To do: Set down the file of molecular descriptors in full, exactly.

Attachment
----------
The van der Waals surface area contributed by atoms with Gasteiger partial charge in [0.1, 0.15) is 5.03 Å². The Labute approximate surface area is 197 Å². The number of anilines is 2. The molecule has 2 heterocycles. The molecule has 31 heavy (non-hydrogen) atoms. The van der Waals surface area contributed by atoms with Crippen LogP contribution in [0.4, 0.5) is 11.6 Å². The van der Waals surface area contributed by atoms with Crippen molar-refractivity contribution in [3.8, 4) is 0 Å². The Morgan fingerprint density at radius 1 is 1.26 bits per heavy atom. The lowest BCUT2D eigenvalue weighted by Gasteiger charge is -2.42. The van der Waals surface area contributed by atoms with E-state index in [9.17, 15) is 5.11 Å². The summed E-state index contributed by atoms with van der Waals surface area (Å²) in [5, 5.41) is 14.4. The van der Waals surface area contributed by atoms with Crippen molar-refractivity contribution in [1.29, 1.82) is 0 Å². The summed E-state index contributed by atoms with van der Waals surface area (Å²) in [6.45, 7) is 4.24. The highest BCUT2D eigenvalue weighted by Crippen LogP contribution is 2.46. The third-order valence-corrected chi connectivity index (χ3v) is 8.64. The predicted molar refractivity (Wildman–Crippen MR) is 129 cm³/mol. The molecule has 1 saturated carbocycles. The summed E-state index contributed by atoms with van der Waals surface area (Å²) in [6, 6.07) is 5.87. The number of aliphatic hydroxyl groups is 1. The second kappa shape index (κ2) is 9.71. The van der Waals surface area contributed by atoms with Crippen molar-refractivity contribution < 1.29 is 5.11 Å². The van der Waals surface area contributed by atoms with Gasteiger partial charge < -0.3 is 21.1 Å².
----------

The van der Waals surface area contributed by atoms with Gasteiger partial charge in [0.1, 0.15) is 5.03 Å². The Labute approximate surface area is 197 Å². The number of anilines is 2. The molecule has 2 heterocycles. The molecule has 31 heavy (non-hydrogen) atoms. The van der Waals surface area contributed by atoms with Crippen LogP contribution in [0.4, 0.5) is 11.6 Å². The van der Waals surface area contributed by atoms with Crippen molar-refractivity contribution in [3.8, 4) is 0 Å². The Morgan fingerprint density at radius 1 is 1.26 bits per heavy atom. The lowest BCUT2D eigenvalue weighted by Gasteiger charge is -2.42. The van der Waals surface area contributed by atoms with E-state index in [9.17, 15) is 5.11 Å². The summed E-state index contributed by atoms with van der Waals surface area (Å²) in [5, 5.41) is 14.4. The van der Waals surface area contributed by atoms with Crippen molar-refractivity contribution in [1.29, 1.82) is 0 Å². The summed E-state index contributed by atoms with van der Waals surface area (Å²) in [6.45, 7) is 4.24. The highest BCUT2D eigenvalue weighted by Crippen LogP contribution is 2.46. The third-order valence-corrected chi connectivity index (χ3v) is 8.64. The predicted molar refractivity (Wildman–Crippen MR) is 129 cm³/mol. The molecule has 1 saturated carbocycles. The summed E-state index contributed by atoms with van der Waals surface area (Å²) in [6, 6.07) is 5.87. The number of aliphatic hydroxyl groups is 1. The second kappa shape index (κ2) is 9.71. The van der Waals surface area contributed by atoms with Crippen molar-refractivity contribution < 1.29 is 5.11 Å². The van der Waals surface area contributed by atoms with Gasteiger partial charge < -0.3 is 21.1 Å².